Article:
I, too, hope your son is the next Bill Gates -- we're all on the same side in terms of wanting the best for the next generation. What I focused on in my last column was my fear concerning parents who cannot make and keep boundaries between their child's newly emerging public lives and their already-established and firmly grounded family lives. I'm afraid overbearing parents give their children a handicap rather than a boost. I believe, along with Hara Estroff Marano, whose brilliant book I suggest you read, that autonomy is a great gift we give our children. In A Nation of Wimps, she writes: "The most valuable part of education does come at home, but early...not in anything spectacular, but in the way everyday life is lived. And not in any one thing, but in parents talking to kids and letting kids speak, reading to kids, and in families sitting around the dinner table having interesting conversations, and in kids being exposed to extended family and friends, that is, not bound by the (necessarily) limited views of their own parents."
This, by the way, does not mean parents should not be deeply and fiercely involved in the school system: every educational professional deserving that title would agree that the time and energy spent on behalf of the school by parents is essential for a first-rate education -- so long as they are working to make a difference in the classrooms and lives ofall children who can benefit, and not selfishly looking after only their own in a way that eventually hobbles and weakens those very children we all hope will lead this world into a brilliant future.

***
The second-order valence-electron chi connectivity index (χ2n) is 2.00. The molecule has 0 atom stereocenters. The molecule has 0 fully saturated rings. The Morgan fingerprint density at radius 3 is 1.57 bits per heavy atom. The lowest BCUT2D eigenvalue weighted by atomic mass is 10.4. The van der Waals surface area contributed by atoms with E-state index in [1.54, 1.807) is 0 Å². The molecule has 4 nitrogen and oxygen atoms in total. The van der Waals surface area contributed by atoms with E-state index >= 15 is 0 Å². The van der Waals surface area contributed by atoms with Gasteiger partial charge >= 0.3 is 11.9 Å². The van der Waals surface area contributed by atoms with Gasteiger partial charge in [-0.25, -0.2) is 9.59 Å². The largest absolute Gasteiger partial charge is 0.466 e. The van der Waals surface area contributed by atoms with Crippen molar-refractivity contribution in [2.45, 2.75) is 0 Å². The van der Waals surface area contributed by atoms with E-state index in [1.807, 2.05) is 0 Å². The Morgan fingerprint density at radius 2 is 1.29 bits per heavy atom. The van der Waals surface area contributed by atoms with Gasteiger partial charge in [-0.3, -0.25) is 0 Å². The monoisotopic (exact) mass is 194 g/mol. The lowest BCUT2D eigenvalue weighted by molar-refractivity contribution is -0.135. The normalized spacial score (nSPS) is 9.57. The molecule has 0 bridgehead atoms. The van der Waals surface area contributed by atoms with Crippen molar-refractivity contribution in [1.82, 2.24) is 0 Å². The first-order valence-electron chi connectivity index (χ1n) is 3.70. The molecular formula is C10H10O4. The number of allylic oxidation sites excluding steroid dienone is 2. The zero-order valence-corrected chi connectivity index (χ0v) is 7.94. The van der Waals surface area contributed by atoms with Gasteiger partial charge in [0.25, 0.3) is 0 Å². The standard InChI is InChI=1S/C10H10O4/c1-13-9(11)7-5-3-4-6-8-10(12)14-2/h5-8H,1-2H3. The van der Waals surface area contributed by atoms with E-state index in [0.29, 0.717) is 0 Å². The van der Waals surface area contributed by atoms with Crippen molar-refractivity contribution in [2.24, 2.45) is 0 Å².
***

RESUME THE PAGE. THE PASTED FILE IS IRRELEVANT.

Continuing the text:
Finally, I'd like to suggest that there's a difference between a nerd and a wimp. I adore nerds, and, as you can see from the fact that I answer my e-mail before breakfast, I pretty much place myself in that category. But I'm also a poor kid from Brooklyn whose parents supported and believed in education -- without having any themselves -- and who saw strength in the fact that their daughter had the appetite and the fearlessness to get everything she could from every class she attended. Don't you think that this is where good schools come in, where great teaching becomes crucial and where the interests -- professional and personal -- of parents, teachers and students can really converge? As a teacher, I refuse to believe we need to lift the next generation of leaders up on our palms so that they don't have to exert themselves. A little exertion goes a long way. Why not believe your child can rise to the occasion? Why not give him a chance?